In vitro studies have indicated that the E2A proteins have the ability to promote both Igκ and λ VJ rearrangement (23, 33). Chromatin immunoprecipitation assays have demonstrated that the E2A proteins directly bind to sites present in the Igκ light chain gene enhancer (32). Furthermore, it has been demonstrated that mice harboring a deletion of the Igκ enhancers show a defect in the κ/λ ratio similar to that observed here in E2A+/− B lineage cells (35). These observations raised the possibility that E2A+/− B cells failed to undergo receptor editing upon encountering self-antigen because of an inability to undergo efficient IgL gene rearrangement. To determine whether wild-type levels of E2A are required to activate Igκ and λ secondary rearrangements, DNA was isolated from purified B220+ bone marrow cells, and VJ rearrangements were analyzed by PCR. As expected, in wild-type mice that carry the 3-38 BCR in the presence of self-antigen, secondary Igκ and λ rearrangements were readily detectable. In contrast, both Igκ and λ VJ rearrangements were severely impaired in E2A+/− B lineage cells (Fig. 4 B). These data indicate that secondary gene rearrangements involving the Igκ and λ loci are significantly affected in E2A+/− mice.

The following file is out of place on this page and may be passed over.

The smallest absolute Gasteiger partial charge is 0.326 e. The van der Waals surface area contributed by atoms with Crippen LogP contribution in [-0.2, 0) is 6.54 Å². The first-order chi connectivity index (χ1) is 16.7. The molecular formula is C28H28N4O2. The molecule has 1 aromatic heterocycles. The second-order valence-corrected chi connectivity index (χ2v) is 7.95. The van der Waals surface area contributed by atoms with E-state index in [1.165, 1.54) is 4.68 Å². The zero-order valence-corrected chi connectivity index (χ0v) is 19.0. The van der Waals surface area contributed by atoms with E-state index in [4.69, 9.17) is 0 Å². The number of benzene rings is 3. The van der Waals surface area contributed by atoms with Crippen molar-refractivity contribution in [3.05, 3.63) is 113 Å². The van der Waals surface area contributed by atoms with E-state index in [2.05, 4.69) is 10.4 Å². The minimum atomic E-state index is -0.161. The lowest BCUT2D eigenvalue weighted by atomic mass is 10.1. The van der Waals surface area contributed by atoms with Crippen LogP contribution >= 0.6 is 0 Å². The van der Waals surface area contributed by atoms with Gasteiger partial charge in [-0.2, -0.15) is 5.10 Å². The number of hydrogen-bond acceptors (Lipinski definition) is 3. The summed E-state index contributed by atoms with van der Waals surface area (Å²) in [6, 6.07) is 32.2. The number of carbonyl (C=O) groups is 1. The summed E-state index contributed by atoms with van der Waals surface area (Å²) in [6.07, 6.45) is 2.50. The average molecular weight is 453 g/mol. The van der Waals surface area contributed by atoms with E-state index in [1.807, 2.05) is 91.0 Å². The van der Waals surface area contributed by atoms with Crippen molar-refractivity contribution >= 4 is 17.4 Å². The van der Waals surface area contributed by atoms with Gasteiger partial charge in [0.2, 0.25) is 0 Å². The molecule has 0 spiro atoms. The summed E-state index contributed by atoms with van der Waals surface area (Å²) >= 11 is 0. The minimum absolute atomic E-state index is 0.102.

The observed skewing of the Igκ/λ ratio in E2A+/− mice raised the possibility that Igλ rearrangement is particularly sensitive to E2A dosage. Secondary rearrangements involving the Igλ locus are frequently preceded by deletion of the Igκ enhancer and constant regions through a specific rearrangement event involving an upstream RSS and the 3′ RS element, also named the κ-deleting element. To determine whether RS deletion is affected in E2A+/−;3-83 B lymphocytes, DNA was isolated and analyzed for the presence of RS rearrangement. As expected, in wild-type B cells, V-RS rearrangements were readily detectable (Fig. 4 C). In striking contrast, RS deletion was severely affected in E2A+/−;3-83 B cells (Fig. 4 C). Together, these data indicate that E2A heterozygous B cells that express an autoreactive BCR are severely impaired in their ability to undergo secondary IgL chain gene rearrangements.